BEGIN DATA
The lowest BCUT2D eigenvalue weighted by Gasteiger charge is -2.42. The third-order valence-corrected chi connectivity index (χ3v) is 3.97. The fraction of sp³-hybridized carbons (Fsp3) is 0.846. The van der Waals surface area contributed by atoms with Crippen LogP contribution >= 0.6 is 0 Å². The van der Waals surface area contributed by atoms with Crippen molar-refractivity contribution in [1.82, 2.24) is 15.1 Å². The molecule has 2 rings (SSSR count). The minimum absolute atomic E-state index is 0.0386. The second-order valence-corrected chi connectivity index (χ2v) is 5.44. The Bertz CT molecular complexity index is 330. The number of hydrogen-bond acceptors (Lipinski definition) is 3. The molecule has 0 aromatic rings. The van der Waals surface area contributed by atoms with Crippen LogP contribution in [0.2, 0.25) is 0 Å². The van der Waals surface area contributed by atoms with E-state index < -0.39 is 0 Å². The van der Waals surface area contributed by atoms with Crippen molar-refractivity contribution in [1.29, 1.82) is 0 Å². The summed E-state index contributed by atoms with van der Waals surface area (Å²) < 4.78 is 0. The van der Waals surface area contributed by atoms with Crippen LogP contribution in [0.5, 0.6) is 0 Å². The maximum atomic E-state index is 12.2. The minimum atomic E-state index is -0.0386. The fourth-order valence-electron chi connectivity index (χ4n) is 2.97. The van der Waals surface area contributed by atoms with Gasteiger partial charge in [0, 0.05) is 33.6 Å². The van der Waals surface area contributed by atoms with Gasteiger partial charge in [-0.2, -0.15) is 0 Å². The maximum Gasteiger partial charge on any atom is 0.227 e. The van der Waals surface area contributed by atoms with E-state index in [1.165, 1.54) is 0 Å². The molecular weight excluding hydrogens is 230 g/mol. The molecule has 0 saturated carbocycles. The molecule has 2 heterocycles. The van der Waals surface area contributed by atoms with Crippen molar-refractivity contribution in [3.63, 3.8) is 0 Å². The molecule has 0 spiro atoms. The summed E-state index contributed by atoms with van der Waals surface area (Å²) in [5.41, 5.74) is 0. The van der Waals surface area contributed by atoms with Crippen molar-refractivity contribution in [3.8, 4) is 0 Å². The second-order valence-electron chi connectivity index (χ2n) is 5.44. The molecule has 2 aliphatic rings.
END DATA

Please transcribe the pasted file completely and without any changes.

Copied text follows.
The lowest BCUT2D eigenvalue weighted by Gasteiger charge is -2.42. The third-order valence-corrected chi connectivity index (χ3v) is 3.97. The fraction of sp³-hybridized carbons (Fsp3) is 0.846. The van der Waals surface area contributed by atoms with Crippen LogP contribution >= 0.6 is 0 Å². The van der Waals surface area contributed by atoms with Crippen molar-refractivity contribution in [1.82, 2.24) is 15.1 Å². The molecule has 2 rings (SSSR count). The minimum absolute atomic E-state index is 0.0386. The second-order valence-corrected chi connectivity index (χ2v) is 5.44. The Bertz CT molecular complexity index is 330. The number of hydrogen-bond acceptors (Lipinski definition) is 3. The molecule has 0 aromatic rings. The van der Waals surface area contributed by atoms with Crippen LogP contribution in [0.2, 0.25) is 0 Å². The van der Waals surface area contributed by atoms with E-state index < -0.39 is 0 Å². The van der Waals surface area contributed by atoms with Crippen molar-refractivity contribution in [1.29, 1.82) is 0 Å². The summed E-state index contributed by atoms with van der Waals surface area (Å²) < 4.78 is 0. The van der Waals surface area contributed by atoms with Crippen LogP contribution in [0.5, 0.6) is 0 Å². The maximum atomic E-state index is 12.2. The minimum atomic E-state index is -0.0386. The fourth-order valence-electron chi connectivity index (χ4n) is 2.97. The van der Waals surface area contributed by atoms with Gasteiger partial charge in [0, 0.05) is 33.6 Å². The van der Waals surface area contributed by atoms with Gasteiger partial charge in [-0.2, -0.15) is 0 Å². The maximum Gasteiger partial charge on any atom is 0.227 e. The van der Waals surface area contributed by atoms with E-state index in [1.165, 1.54) is 0 Å². The molecular weight excluding hydrogens is 230 g/mol. The molecule has 0 saturated carbocycles. The molecule has 2 heterocycles. The van der Waals surface area contributed by atoms with Crippen molar-refractivity contribution in [3.63, 3.8) is 0 Å². The molecule has 0 spiro atoms. The summed E-state index contributed by atoms with van der Waals surface area (Å²) in [5.41, 5.74) is 0. The van der Waals surface area contributed by atoms with Crippen molar-refractivity contribution in [3.8, 4) is 0 Å². The second-order valence-electron chi connectivity index (χ2n) is 5.44. The molecule has 2 aliphatic rings.